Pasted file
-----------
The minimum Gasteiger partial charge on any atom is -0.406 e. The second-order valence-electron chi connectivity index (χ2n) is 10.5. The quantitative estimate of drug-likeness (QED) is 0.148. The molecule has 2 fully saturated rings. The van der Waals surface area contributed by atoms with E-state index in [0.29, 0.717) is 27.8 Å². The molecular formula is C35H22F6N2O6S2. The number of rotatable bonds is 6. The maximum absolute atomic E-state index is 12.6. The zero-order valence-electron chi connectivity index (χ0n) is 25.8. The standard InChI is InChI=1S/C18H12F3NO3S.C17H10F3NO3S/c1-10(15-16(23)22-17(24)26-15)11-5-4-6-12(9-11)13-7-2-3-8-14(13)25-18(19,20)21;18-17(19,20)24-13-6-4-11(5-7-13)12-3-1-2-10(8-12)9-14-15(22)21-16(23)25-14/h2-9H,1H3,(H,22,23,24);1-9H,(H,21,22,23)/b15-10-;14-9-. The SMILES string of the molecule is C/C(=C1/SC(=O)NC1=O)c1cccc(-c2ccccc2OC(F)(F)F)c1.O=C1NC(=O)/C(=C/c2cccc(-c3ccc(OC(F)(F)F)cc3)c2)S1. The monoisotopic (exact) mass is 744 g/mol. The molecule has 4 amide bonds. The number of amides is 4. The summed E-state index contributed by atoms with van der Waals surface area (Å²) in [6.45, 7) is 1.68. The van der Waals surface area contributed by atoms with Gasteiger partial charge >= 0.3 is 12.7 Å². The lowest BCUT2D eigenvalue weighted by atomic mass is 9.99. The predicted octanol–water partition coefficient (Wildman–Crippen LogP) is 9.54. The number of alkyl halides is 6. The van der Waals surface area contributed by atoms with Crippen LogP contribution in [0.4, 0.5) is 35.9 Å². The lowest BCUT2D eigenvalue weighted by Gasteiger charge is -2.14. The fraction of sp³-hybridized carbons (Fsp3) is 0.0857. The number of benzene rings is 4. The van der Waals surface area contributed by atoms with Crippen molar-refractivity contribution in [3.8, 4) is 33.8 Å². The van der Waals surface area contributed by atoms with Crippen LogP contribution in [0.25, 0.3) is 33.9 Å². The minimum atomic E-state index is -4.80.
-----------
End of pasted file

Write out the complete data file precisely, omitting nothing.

The minimum Gasteiger partial charge on any atom is -0.406 e. The second-order valence-electron chi connectivity index (χ2n) is 10.5. The quantitative estimate of drug-likeness (QED) is 0.148. The molecule has 2 fully saturated rings. The van der Waals surface area contributed by atoms with E-state index in [0.29, 0.717) is 27.8 Å². The molecular formula is C35H22F6N2O6S2. The number of rotatable bonds is 6. The maximum absolute atomic E-state index is 12.6. The zero-order valence-electron chi connectivity index (χ0n) is 25.8. The standard InChI is InChI=1S/C18H12F3NO3S.C17H10F3NO3S/c1-10(15-16(23)22-17(24)26-15)11-5-4-6-12(9-11)13-7-2-3-8-14(13)25-18(19,20)21;18-17(19,20)24-13-6-4-11(5-7-13)12-3-1-2-10(8-12)9-14-15(22)21-16(23)25-14/h2-9H,1H3,(H,22,23,24);1-9H,(H,21,22,23)/b15-10-;14-9-. The SMILES string of the molecule is C/C(=C1/SC(=O)NC1=O)c1cccc(-c2ccccc2OC(F)(F)F)c1.O=C1NC(=O)/C(=C/c2cccc(-c3ccc(OC(F)(F)F)cc3)c2)S1. The monoisotopic (exact) mass is 744 g/mol. The molecule has 4 amide bonds. The number of amides is 4. The summed E-state index contributed by atoms with van der Waals surface area (Å²) in [6.45, 7) is 1.68. The van der Waals surface area contributed by atoms with Gasteiger partial charge >= 0.3 is 12.7 Å². The lowest BCUT2D eigenvalue weighted by atomic mass is 9.99. The predicted octanol–water partition coefficient (Wildman–Crippen LogP) is 9.54. The number of alkyl halides is 6. The van der Waals surface area contributed by atoms with Crippen LogP contribution in [0.4, 0.5) is 35.9 Å². The lowest BCUT2D eigenvalue weighted by Gasteiger charge is -2.14. The fraction of sp³-hybridized carbons (Fsp3) is 0.0857. The number of benzene rings is 4. The van der Waals surface area contributed by atoms with Crippen molar-refractivity contribution in [3.8, 4) is 33.8 Å². The van der Waals surface area contributed by atoms with Crippen LogP contribution in [0.25, 0.3) is 33.9 Å². The minimum atomic E-state index is -4.80.